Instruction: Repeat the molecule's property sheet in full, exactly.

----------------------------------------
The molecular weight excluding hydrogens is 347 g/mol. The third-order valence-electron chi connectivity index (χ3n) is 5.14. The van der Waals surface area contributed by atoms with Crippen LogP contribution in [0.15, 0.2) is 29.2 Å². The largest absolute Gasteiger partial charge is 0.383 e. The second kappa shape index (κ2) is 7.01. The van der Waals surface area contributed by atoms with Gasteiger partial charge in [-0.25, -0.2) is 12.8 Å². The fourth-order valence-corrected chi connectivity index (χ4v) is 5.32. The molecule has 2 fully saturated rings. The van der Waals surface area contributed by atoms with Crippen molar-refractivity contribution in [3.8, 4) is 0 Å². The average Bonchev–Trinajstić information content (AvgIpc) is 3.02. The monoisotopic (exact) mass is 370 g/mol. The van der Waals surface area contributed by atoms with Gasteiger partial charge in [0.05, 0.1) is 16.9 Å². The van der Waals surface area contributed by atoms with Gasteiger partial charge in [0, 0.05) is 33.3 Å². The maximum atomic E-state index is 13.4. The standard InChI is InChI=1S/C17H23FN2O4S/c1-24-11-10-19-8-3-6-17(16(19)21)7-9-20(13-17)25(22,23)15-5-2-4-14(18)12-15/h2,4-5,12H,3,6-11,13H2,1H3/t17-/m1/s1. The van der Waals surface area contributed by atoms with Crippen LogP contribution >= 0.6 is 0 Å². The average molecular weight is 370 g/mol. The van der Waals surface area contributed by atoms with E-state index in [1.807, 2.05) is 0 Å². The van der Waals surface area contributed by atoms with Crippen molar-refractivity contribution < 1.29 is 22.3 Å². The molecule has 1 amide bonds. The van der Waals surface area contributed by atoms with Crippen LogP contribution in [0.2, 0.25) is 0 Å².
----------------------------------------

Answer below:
The molecular weight excluding hydrogens is 347 g/mol. The third-order valence-electron chi connectivity index (χ3n) is 5.14. The van der Waals surface area contributed by atoms with Crippen LogP contribution in [0.15, 0.2) is 29.2 Å². The largest absolute Gasteiger partial charge is 0.383 e. The second kappa shape index (κ2) is 7.01. The van der Waals surface area contributed by atoms with Gasteiger partial charge in [-0.25, -0.2) is 12.8 Å². The fourth-order valence-corrected chi connectivity index (χ4v) is 5.32. The molecule has 2 fully saturated rings. The van der Waals surface area contributed by atoms with Crippen molar-refractivity contribution in [3.8, 4) is 0 Å². The average Bonchev–Trinajstić information content (AvgIpc) is 3.02. The monoisotopic (exact) mass is 370 g/mol. The van der Waals surface area contributed by atoms with Gasteiger partial charge in [0.05, 0.1) is 16.9 Å². The van der Waals surface area contributed by atoms with Gasteiger partial charge in [0, 0.05) is 33.3 Å². The maximum atomic E-state index is 13.4. The standard InChI is InChI=1S/C17H23FN2O4S/c1-24-11-10-19-8-3-6-17(16(19)21)7-9-20(13-17)25(22,23)15-5-2-4-14(18)12-15/h2,4-5,12H,3,6-11,13H2,1H3/t17-/m1/s1. The van der Waals surface area contributed by atoms with Crippen LogP contribution >= 0.6 is 0 Å². The average molecular weight is 370 g/mol. The van der Waals surface area contributed by atoms with E-state index in [1.807, 2.05) is 0 Å². The van der Waals surface area contributed by atoms with Crippen molar-refractivity contribution < 1.29 is 22.3 Å². The molecule has 1 amide bonds. The van der Waals surface area contributed by atoms with Crippen LogP contribution in [0.2, 0.25) is 0 Å².